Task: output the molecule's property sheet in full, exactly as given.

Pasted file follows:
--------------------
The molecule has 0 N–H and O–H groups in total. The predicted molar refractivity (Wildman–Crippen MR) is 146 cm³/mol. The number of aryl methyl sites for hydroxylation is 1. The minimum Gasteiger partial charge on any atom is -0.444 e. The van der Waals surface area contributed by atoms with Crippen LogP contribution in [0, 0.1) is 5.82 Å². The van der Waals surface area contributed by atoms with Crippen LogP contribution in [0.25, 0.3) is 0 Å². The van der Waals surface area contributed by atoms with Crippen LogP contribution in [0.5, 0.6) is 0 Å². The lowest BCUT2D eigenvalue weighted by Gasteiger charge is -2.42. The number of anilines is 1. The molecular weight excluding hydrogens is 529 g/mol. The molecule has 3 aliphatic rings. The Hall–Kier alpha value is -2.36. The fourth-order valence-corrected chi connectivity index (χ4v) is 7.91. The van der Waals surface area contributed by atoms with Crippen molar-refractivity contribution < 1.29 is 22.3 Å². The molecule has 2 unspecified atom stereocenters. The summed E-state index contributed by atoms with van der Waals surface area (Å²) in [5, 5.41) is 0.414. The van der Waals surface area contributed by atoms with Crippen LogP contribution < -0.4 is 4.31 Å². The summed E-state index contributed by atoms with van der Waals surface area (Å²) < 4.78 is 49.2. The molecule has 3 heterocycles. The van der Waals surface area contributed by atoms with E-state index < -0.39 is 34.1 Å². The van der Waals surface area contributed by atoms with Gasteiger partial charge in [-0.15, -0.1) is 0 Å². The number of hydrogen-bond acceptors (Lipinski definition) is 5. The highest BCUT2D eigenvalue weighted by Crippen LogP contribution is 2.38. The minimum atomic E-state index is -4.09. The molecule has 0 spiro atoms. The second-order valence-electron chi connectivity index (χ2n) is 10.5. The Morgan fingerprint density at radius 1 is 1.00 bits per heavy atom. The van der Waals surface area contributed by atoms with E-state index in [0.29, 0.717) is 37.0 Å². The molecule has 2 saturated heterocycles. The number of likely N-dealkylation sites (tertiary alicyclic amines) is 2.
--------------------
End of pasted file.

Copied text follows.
The molecule has 0 N–H and O–H groups in total. The predicted molar refractivity (Wildman–Crippen MR) is 146 cm³/mol. The number of aryl methyl sites for hydroxylation is 1. The minimum Gasteiger partial charge on any atom is -0.444 e. The van der Waals surface area contributed by atoms with Crippen LogP contribution in [0, 0.1) is 5.82 Å². The van der Waals surface area contributed by atoms with Crippen LogP contribution in [0.25, 0.3) is 0 Å². The van der Waals surface area contributed by atoms with Crippen LogP contribution in [0.5, 0.6) is 0 Å². The lowest BCUT2D eigenvalue weighted by Gasteiger charge is -2.42. The number of anilines is 1. The molecular weight excluding hydrogens is 529 g/mol. The molecule has 3 aliphatic rings. The Hall–Kier alpha value is -2.36. The fourth-order valence-corrected chi connectivity index (χ4v) is 7.91. The van der Waals surface area contributed by atoms with Crippen molar-refractivity contribution < 1.29 is 22.3 Å². The molecule has 2 unspecified atom stereocenters. The summed E-state index contributed by atoms with van der Waals surface area (Å²) in [5, 5.41) is 0.414. The van der Waals surface area contributed by atoms with Crippen LogP contribution < -0.4 is 4.31 Å². The summed E-state index contributed by atoms with van der Waals surface area (Å²) < 4.78 is 49.2. The molecule has 3 heterocycles. The van der Waals surface area contributed by atoms with E-state index < -0.39 is 34.1 Å². The van der Waals surface area contributed by atoms with Gasteiger partial charge in [-0.15, -0.1) is 0 Å². The number of hydrogen-bond acceptors (Lipinski definition) is 5. The highest BCUT2D eigenvalue weighted by Crippen LogP contribution is 2.38. The minimum atomic E-state index is -4.09. The molecule has 0 spiro atoms. The second-order valence-electron chi connectivity index (χ2n) is 10.5. The Morgan fingerprint density at radius 1 is 1.00 bits per heavy atom. The van der Waals surface area contributed by atoms with E-state index in [0.29, 0.717) is 37.0 Å². The molecule has 2 saturated heterocycles. The number of likely N-dealkylation sites (tertiary alicyclic amines) is 2.